Young artist addresses diabetes, obesity through sugar project

By Shondiin Silversmith
Navajo Times

WINDOW ROCK, December 6, 2012

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(Courtesy photo)

TOP: This multimedia installation called, "The Sugar Project: Modern Day Navajo Monster," was created by Chantell Yazzie, 19 and a student at Calvins College in Michigan.

SECOND FROM TOP: Chantell Trista Yazzie wanted to address the high rates of diabetes and obesity among the younger generations of Navajo. She created a multimedia installation called "The Sugar Project: Modern Day Navajo Monster."




C hantell Trista Yazzie wanted to send a powerful message about the dangerously high rates of diabetes and obesity among the younger generations of Navajo.

And what better way to do this than to use the culprit itself to express this concern?

That thought perhaps was what came up in the mind of the 19-year-old student at Calvins College in Grand Rapids, Mich. when she decided to use granulated sugar to produce a multimedia installation she titled, "The Sugar Project: Modern Day Navajo Monster."

Through this project, which is surrounded by glass, Yazzie showed gripping images of a human torso topped with a skeleton-like head – X's replace the human eyes, mouth and heart.

Her project was made of sugar because she wanted to show how the people of the Navajo Nation were being affected.

"It's very easy and accessible to get in large quantities," Yazzie said during a telephone interview of her main reason for using sugar.

"I am kind of scared for the Navajo people," she said.

Her inspiration came from being home on the Navajo Reservation and seeing that many kids only had access to food from the convenient stores.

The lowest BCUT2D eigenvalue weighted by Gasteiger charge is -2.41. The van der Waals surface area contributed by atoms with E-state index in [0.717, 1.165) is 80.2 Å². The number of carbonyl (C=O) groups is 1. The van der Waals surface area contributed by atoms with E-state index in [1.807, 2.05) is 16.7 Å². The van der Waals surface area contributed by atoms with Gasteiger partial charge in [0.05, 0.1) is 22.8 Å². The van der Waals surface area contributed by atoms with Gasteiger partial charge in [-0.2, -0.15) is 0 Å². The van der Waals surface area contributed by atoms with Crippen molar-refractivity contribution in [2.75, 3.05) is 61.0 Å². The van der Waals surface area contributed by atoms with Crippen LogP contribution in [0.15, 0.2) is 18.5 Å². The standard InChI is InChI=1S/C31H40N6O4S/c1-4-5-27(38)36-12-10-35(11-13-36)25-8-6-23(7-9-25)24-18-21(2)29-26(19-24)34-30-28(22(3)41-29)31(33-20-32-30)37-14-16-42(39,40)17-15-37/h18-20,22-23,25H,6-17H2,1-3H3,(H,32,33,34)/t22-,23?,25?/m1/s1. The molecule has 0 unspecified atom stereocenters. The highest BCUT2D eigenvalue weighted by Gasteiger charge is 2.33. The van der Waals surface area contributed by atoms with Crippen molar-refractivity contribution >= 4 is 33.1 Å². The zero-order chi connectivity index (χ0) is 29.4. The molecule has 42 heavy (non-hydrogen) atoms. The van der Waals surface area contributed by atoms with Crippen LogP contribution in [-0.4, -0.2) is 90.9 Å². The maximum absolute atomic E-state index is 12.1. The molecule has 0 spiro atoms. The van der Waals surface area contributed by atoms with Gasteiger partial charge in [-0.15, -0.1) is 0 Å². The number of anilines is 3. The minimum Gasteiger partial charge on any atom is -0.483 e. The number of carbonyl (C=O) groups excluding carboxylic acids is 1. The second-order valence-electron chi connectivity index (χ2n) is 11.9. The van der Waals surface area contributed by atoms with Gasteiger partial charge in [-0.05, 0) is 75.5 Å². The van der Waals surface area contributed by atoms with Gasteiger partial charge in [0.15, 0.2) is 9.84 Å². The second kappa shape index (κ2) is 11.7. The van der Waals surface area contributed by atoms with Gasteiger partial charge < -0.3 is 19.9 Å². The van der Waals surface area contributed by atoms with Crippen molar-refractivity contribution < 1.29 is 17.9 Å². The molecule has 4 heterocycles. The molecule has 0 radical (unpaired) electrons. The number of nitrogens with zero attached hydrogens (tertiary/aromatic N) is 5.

This art installation "was a calling out to the younger generation saying 'we need to change,'" she said.

The glass surrounding the work represents a "glass coffin," she said, because it plays on the idea of death.

Of the piece, Yazzie said that she drew a male and female back-to-back because she wanted to portray the relationship between them as being distorted as a result of their desires for sugar.

"They're not working together anymore and that part essentially represents the culture," she said.

"The man and woman essentially are the foundation of the Navajo family and by being back to back they're in disagreement," she said. "The foundation of starting a family and passing down learned culture is lost due to this imbalance of the relationship."

Yazzie said the reason why she chose to replace the eyes, mouth, and heart of her human figures with X's is because she "wanted them to symbolize kind of blindness and silence as a result of the effects of sugar and addiction.

"Sugar equals death and therefore all anyone sees or speaks of is death. Kind of dark but it's a real truth," she added.

On the outside of the glass windows are art pieces that include pictures of Navajo ways of life including cooking, butchering, traditional clothing and children.


Yazzie said the baby in the center of the piece represents the next generation.

"Our identities are going away and we have to fix ourselves before (it gets) to the little ones," she added.

Next to her project, a poem is displayed that explains her work.

"Long ago, the Holy People predicted that a monster would take over the Navajos. One after another, this monster ate away their faces. It gnawed away Navajo identity. Everything turned from light to dark. Words ceased to exist.

"The holy people begin to cry. Sugar is our monster. A killer claiming Navajo lives."

Of the entire package, Yazzie said, "I hope they get the message that change needs to happen now. It's art that sends a message."

She said she wants to continue making these types of pieces related to health issues. Yazzie said she is planning her next piece now, which will focus on smoking.

Yazzie is originally from Heart Butte, N.M. and double-majoring in social work and studio art.

She is Towering House, born for Bitter Water. Yazzie has been drawing since she was 13 and is also a photographer.

Yazzie's work can be viewed on YouTube by searching, "The Sugar Project: Modern Day Navajo Monster."

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